Most of Chile's fine wine vineyards are clustered in temperate valleys around Santiago. The region's terroir is ideal: a climate somewhere between California and France—warm days, cool nights, sufficient rainfall, low frost risk—and soils ranging from clay to tuffeau. Chile's natural barriers—the Pacific and the Andes—have protected its vines from many of the pests common to Europe. Chilean vineyards have won medals at top competitions in Berlin and Tokyo, and several vintages are rated 95 or better by Wine Spectator.
The first vitis vinifera raisin pips were planted by the Spanish soon after the conquest. Jesuit missionaries expanded the cultivation and brought additional techniques. In the 18th century, French immigrants introduced Cabernet Sauvignon, Merlot, and other varietals. In recent times, as the phylloxera louse devastated European vineyards, Chile drew on displaced European talent.
The Colchagua Valley, centered around the charming town of Santa Cruz, is comparable to Napa. The valley lies 90 miles south of Santiago. The valley is known for its boutique vineyards (e.g. Montes, Clos Apalta, Viu Manent, Viña Santa Cruz) and red wines such as Carmenère. Pinot noir, syrah, cabernet and Malbec are also produced here. The nearby Cachapoal Valley attracts connoisseurs with its spectacular views and fine Cabernets. Visitors to the Colchagua area usually stay at least two nights—touring, tasting and relaxing.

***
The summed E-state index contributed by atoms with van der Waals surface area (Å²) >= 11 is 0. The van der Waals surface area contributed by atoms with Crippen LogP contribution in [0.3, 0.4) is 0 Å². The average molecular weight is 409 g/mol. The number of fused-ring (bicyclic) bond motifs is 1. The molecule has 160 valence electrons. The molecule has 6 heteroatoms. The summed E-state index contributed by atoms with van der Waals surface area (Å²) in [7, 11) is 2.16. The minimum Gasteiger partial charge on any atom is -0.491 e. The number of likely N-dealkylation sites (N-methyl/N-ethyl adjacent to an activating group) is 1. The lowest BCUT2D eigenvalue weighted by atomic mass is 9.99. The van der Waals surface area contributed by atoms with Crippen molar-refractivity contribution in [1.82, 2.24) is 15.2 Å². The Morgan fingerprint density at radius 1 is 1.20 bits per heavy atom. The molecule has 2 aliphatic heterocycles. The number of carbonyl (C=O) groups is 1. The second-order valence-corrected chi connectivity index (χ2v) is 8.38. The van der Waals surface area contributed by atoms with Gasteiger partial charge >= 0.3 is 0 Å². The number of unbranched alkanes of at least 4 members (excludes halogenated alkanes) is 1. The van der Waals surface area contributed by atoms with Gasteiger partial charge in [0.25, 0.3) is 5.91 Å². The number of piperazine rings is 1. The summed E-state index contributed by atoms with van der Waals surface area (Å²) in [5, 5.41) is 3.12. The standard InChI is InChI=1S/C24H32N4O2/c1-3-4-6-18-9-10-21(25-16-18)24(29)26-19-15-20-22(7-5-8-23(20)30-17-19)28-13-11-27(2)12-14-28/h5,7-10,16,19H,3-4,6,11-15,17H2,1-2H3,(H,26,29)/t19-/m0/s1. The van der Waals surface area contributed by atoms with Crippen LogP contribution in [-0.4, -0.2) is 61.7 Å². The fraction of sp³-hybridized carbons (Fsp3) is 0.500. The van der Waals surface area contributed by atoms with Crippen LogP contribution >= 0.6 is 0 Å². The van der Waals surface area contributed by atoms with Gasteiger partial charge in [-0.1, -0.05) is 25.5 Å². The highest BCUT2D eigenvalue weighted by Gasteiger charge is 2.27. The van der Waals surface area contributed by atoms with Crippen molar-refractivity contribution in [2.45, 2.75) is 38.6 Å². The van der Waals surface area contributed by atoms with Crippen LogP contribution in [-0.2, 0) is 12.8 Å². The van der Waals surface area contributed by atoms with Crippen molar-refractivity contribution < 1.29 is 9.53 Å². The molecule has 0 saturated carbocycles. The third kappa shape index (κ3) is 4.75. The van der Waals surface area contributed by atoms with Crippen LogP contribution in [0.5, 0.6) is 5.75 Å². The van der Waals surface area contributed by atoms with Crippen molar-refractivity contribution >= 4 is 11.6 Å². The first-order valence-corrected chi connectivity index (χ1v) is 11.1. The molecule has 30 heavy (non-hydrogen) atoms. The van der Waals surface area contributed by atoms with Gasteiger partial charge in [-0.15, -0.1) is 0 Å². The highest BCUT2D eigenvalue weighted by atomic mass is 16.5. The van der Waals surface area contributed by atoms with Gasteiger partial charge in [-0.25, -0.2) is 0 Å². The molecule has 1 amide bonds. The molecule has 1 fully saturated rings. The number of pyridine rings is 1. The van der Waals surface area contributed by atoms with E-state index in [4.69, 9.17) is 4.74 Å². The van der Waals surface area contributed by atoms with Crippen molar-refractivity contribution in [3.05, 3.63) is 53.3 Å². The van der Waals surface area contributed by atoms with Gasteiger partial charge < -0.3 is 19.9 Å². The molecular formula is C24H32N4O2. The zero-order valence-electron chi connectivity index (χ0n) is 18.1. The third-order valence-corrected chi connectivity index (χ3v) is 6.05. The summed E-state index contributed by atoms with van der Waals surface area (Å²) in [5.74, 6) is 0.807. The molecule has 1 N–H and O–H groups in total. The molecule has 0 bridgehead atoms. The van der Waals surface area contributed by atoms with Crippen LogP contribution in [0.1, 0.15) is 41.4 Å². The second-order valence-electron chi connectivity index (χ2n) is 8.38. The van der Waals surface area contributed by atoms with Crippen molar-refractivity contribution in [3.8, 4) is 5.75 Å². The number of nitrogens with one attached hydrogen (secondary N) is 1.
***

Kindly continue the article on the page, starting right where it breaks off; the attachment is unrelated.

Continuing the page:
The Maipo Valley, located just south of Santiago, produces fine Cabernet Sauvignon and Merlot. In fact, over 70% of the vineyard acreage here is dedicated to Cabernet. The country's first vines were planted here in 1546, and cultivation has flourished. Chile's largest exporter, Concha y Toro, welcomes guests to a colonial manor house surrounded by gardens and vineyards. Cousiño Macul produces premium, ultra premium and icon wines on an estate founded in 1856. For a look at small scale production of exceptional quality, visit Viña Aquitana or Viña Almaviva.
Mosaico Travel Services arranges day trips and multi-day excursions to each of these areas, with guides specializing in viticulture. March and April bring the vendimia, or wine harvest—a time of celebrations, competitions, and expanded tour and tasting opportunities.
Speak with a Mosaico travel planner today at 801.582.2100. We’ll take care of the details.
"Wine is bottled poetry."